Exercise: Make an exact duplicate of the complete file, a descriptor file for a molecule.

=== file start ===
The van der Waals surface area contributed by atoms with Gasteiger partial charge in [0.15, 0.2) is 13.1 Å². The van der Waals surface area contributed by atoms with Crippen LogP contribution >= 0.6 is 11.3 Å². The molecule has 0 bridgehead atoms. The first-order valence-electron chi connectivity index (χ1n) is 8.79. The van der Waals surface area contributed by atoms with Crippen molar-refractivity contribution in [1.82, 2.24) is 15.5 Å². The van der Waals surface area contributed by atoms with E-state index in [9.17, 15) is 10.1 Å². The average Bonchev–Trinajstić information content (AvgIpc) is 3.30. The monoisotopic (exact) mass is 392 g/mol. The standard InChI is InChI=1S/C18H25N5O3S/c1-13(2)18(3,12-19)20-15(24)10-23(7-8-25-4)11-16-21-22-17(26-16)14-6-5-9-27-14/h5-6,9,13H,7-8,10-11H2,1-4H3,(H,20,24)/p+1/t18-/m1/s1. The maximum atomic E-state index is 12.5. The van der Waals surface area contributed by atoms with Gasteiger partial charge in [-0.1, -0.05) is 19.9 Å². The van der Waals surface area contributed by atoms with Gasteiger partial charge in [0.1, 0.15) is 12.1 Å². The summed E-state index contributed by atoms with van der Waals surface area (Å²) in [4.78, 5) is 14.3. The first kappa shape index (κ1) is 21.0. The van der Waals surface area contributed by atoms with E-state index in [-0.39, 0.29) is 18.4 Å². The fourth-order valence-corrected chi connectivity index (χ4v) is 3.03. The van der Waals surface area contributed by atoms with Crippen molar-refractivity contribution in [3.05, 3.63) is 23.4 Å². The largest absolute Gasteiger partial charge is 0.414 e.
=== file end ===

The van der Waals surface area contributed by atoms with Gasteiger partial charge in [0.15, 0.2) is 13.1 Å². The van der Waals surface area contributed by atoms with Crippen LogP contribution >= 0.6 is 11.3 Å². The molecule has 0 bridgehead atoms. The first-order valence-electron chi connectivity index (χ1n) is 8.79. The van der Waals surface area contributed by atoms with Crippen molar-refractivity contribution in [1.82, 2.24) is 15.5 Å². The van der Waals surface area contributed by atoms with E-state index in [9.17, 15) is 10.1 Å². The average Bonchev–Trinajstić information content (AvgIpc) is 3.30. The monoisotopic (exact) mass is 392 g/mol. The standard InChI is InChI=1S/C18H25N5O3S/c1-13(2)18(3,12-19)20-15(24)10-23(7-8-25-4)11-16-21-22-17(26-16)14-6-5-9-27-14/h5-6,9,13H,7-8,10-11H2,1-4H3,(H,20,24)/p+1/t18-/m1/s1. The maximum atomic E-state index is 12.5. The van der Waals surface area contributed by atoms with Gasteiger partial charge in [-0.1, -0.05) is 19.9 Å². The van der Waals surface area contributed by atoms with Gasteiger partial charge in [0.1, 0.15) is 12.1 Å². The summed E-state index contributed by atoms with van der Waals surface area (Å²) in [4.78, 5) is 14.3. The first kappa shape index (κ1) is 21.0. The van der Waals surface area contributed by atoms with E-state index in [-0.39, 0.29) is 18.4 Å². The fourth-order valence-corrected chi connectivity index (χ4v) is 3.03. The van der Waals surface area contributed by atoms with Crippen molar-refractivity contribution in [3.05, 3.63) is 23.4 Å². The largest absolute Gasteiger partial charge is 0.414 e.